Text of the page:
Tag People/Companies – If you mentioned an influencer or company in your content try tagging them in your social posts. This increases the chances they like and re-share the content because it makes it a lot easier for them to do so. Furthermore, when your followers notice that an influencer’s opinion is included in your piece, they’re more likely to click through.
Auto DM’s – One last way to promote and drive more social traffic: Try automatically direct messaging your new followers with your most recent piece of great content. These can be pretty annoying because everyone knows that it’s a robot messaging them and not a person. But if it drives clicks and your content is valuable, might as well try it out. Furthermore, there are many services that offer this feature for free, so take advantage.
Promote in Groups – Facebook and LinkedIn can offer perfect communities to share content with their “groups” feature. Join relevant groups and provide value to develop trust. Perhaps start by sharing content within the platform or on a Google Doc rather than just sharing links to your blog. You’ll notice that there are a lot of groups filled with spam. These places are just a place for people to throw links and the engagement is terrible. Instead, find quality groups and interact with the community. You’ll notice that people will be more willing to like and comment on your posts, along with check out the content on your website (especially if it’s valuable).
Get in touch with (or cold email) relevant people/companies that:
Shared similar content – No matter how amazing or unique your piece of content is, there’s likely similar content out there on the web. (Lots of it) The key is to find people that enjoyed that “other” content and decided to share it. They may be interested in your content and decide to share it as well. To do this, use a tool like BuzzSumo to find all the people and companies that shared particular pieces of content. Or use search features like Twitter Search to find the content that has been shared and the people who did the sharing. Now, reach out to these individuals and companies and let them know what you have to offer. How is your piece unique? How is it better than the other piece they shared?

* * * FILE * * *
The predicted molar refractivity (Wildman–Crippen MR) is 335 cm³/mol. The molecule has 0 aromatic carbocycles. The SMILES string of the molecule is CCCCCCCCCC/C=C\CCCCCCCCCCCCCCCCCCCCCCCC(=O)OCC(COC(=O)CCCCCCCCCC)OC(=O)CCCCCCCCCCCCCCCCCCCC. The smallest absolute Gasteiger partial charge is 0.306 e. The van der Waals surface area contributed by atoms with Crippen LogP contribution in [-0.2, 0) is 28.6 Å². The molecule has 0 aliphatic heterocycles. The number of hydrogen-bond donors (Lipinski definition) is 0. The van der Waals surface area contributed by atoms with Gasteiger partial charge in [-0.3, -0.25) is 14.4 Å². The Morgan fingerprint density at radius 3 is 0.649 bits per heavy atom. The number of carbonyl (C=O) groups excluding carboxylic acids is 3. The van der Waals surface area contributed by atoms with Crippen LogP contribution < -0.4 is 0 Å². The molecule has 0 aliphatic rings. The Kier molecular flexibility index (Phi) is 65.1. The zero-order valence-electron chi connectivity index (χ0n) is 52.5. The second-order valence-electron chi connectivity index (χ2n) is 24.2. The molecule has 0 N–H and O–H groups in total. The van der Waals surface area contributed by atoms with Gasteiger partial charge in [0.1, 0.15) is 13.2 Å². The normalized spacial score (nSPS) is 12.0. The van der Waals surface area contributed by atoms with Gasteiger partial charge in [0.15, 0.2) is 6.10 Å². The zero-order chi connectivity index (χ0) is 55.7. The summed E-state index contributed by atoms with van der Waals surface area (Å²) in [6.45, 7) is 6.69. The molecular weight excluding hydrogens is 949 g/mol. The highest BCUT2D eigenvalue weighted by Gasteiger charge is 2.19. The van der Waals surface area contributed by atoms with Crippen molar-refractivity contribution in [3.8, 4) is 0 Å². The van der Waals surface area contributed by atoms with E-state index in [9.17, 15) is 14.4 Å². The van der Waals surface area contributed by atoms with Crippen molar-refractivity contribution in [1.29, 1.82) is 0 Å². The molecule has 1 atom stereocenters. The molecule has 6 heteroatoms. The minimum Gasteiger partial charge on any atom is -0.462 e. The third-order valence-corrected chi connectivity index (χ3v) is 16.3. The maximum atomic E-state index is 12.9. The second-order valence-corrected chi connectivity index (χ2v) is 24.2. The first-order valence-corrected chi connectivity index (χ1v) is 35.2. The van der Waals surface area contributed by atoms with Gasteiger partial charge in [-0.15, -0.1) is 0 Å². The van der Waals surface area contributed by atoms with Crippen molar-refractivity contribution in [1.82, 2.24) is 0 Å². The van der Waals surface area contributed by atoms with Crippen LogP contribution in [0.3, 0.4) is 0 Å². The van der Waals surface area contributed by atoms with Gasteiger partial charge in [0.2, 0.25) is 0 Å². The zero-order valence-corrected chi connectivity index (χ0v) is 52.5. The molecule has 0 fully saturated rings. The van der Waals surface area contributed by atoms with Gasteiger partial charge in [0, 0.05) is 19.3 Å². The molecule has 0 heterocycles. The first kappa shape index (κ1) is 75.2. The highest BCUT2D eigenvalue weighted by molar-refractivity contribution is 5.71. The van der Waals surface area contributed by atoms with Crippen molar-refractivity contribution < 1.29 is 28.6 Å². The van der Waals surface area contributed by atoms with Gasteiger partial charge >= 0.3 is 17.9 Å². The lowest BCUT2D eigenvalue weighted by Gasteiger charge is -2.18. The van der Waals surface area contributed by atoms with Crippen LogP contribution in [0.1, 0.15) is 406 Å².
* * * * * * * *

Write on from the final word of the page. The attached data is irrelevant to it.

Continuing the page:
Use BuzzSumo to find people that shared similar content to yours.
Linked to Similar Content – If someone provides a link to a piece of content, they must’ve found it very valuable. In fact, a whole lot more valuable than a social share. You can find who linked to content using Ahrefs or Open Site Explorer. Once you do so, it’s your duty to reach out and explain to them how your piece is superior to the similar piece of content they linked to. Since links are more valuable than social shares, you should expect this to be more difficult to execute. It’s worth a shot if your content is an extremely valuable resource.
Create roundup/best-of pieces – This content promotion tactic involves finding other blogs and newsletters that share links to other content, usually in the form of a roundup article for a period of time (ie. week, month, etc.). Do your due diligence by searching Google for popular roundups for your particular niche:
Possible Google queries from Coredna’s Content Marketing Guide.
Then, reach out and share your content with the editors in hopes of making it on the roundup post or newsletter. For example, the first month my blog was active, I reached out to AdEspresso and check out what happened below. It’s important to know that you don’t have to be a dominant online force to create and promote value.
Published relevant content – When people publish content similar to yours, it presents an opportunity for you to reach out, connect, and hopefully earn a link to your piece. To do this properly, it’s best to get in touch with these authors as soon as their piece of content goes live. Get prepared by setting up alerts with Google Alerts, Talk Walker Alerts, or Social Mention so that when someone publishes something relevant, you can reach out to them for that precious link opportunity.
Republishing – In an effort to increase the reach of your written work, you can republish the content on other platforms such as Medium, Quora, and LinkedIn. With video content, you could try other networks like Vimeo. You can even submit your PDFs to sites that offer that as well.
With some tweaking, I could republish this article as a Quora answer.
Repurposing – Just like recycling, take your old content and turn it into other forms. For example, you could take an informational article and repurpose it as a video to publish on Youtube, or if you have a Podcast, turn it into audio format for your listeners. Or better, start with video and pull out the transcription, make a slideshow out of it for SlideShare, etc. If you’re going to put in the effort to create an amazing piece of contentin the beginning, you may as well leverage that piece to the best of your abilities so that you can share it on all the platforms your target audience enjoys.